Washington, DC - AMI and other members of the U.S. agricultural community gathered today at the White House to support President Bush’s drive for renewal of Presidential trade promotion authority (TPA). The initiative is aimed at convincing Congress to delegate, under tight conditions, its trade negotiating authority to the Administration.
This would allow the
U.S. to resume a leadership role in opening
world markets and creating additional export
opportunities for U.S. agricultural products
and other goods and services.
letter to President Bush, AMI joined nearly 80
trade associations and corporations in
commending the release of his 2001
International Trade Legislative Agenda.
“We commend [the President’s]
agenda that leads to the initiative to rebuild
the bipartisan consensus that has historically
existed for international trade,” the letter
said. “In the absence of Trade Promotion
Authority, the U.S. has lost a great deal of
ground in the international trade arena. It is
time to reclaim that ground and restore
America’s position as the leader in trade
TPA, formerly known
as “fast track” authority, is a partnership
between the Congress and the President forged
to achieve the best possible result for U.S.
interests in international trade negotiations.
Through TPA, the Congress and the
Administration agree on the basic parameters of
the trade negotiating agenda and on the
legislative process for implementing the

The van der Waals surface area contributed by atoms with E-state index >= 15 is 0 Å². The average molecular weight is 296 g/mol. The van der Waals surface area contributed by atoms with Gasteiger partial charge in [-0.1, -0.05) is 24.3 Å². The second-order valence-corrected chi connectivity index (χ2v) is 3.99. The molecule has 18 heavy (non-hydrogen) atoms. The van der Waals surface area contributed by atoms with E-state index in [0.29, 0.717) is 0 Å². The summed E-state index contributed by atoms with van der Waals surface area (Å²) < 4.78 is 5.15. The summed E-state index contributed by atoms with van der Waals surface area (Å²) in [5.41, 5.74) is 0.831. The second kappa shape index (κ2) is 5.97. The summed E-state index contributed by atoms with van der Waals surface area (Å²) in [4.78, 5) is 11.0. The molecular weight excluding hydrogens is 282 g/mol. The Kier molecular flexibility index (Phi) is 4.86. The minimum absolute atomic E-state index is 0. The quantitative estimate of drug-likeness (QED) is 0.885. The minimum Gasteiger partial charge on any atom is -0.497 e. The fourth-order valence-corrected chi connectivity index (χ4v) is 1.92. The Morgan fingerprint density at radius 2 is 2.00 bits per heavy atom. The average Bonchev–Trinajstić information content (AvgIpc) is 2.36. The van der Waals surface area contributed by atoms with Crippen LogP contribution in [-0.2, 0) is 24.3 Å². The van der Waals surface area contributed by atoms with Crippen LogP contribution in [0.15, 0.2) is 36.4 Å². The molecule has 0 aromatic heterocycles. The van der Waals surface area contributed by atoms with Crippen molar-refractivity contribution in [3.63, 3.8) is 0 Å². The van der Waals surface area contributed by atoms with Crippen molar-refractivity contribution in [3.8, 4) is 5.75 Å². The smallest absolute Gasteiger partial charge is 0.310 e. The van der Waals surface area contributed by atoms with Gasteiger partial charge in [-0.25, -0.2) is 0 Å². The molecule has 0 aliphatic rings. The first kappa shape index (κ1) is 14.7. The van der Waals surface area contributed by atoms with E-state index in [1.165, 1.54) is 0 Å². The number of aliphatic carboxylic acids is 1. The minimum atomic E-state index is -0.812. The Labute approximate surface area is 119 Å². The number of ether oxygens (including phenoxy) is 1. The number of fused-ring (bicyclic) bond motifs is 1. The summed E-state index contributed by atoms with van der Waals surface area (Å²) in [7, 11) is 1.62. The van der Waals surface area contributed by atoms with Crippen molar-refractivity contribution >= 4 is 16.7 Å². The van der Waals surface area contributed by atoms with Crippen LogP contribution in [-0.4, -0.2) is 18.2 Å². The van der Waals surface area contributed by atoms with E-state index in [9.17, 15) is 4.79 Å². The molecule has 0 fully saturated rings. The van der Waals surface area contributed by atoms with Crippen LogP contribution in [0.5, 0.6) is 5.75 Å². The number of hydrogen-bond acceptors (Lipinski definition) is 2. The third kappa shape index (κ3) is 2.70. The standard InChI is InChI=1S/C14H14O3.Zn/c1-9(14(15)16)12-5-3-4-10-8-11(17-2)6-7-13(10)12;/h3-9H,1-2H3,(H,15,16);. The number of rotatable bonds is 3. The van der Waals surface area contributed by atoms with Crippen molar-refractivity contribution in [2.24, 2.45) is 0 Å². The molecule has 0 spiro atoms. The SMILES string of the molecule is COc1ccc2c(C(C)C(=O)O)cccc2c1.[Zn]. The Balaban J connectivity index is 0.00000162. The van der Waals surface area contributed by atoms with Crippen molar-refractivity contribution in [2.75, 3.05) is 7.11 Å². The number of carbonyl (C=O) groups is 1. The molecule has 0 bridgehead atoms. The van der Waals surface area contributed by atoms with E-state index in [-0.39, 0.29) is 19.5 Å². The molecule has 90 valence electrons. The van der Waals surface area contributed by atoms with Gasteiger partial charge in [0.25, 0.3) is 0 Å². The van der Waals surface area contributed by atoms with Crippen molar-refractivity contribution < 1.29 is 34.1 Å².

results of successful trade negotiations into
law. The Administration agrees to keep the
Congress abreast of developments in the
negotiations. In return, the Congress commits
to vote “up or down” without amendment to
the final trade deal.
“This bill is a
positive step toward opening new markets for
American products, including meats and
poultry,” AMI President J. Patrick Boyle
said. “Trade promotion authority will allow
the U.S. to regain important ground and lead
once again in shaping the international trade
The group also urged Sen.
Tom Daschle (D-SD) to support TPA during this
legislative session, saying the U.S. will not
be able to assert effective leadership on
international trade without
“Improved and liberalized
international trade has always been in the best
interests of the United States,” the letter
to Daschle said.
AMI represents the
interests of packers and processors of beef,
pork, lamb, veal and turkey products and their
suppliers throughout North America.
Headquartered in Washington, DC, the Institute
provides legislative, regulatory and public
relations services, conducts scientific and
economic research, offers marketing and
technical assistance and sponsors education
AMI, Industry Groups Gather at White House to Help Launch Push for Trade Promotion AuthorityMonday, June 18, 2001
For more information contact:
Vice President, Public Affairs
Manager, Public Affairs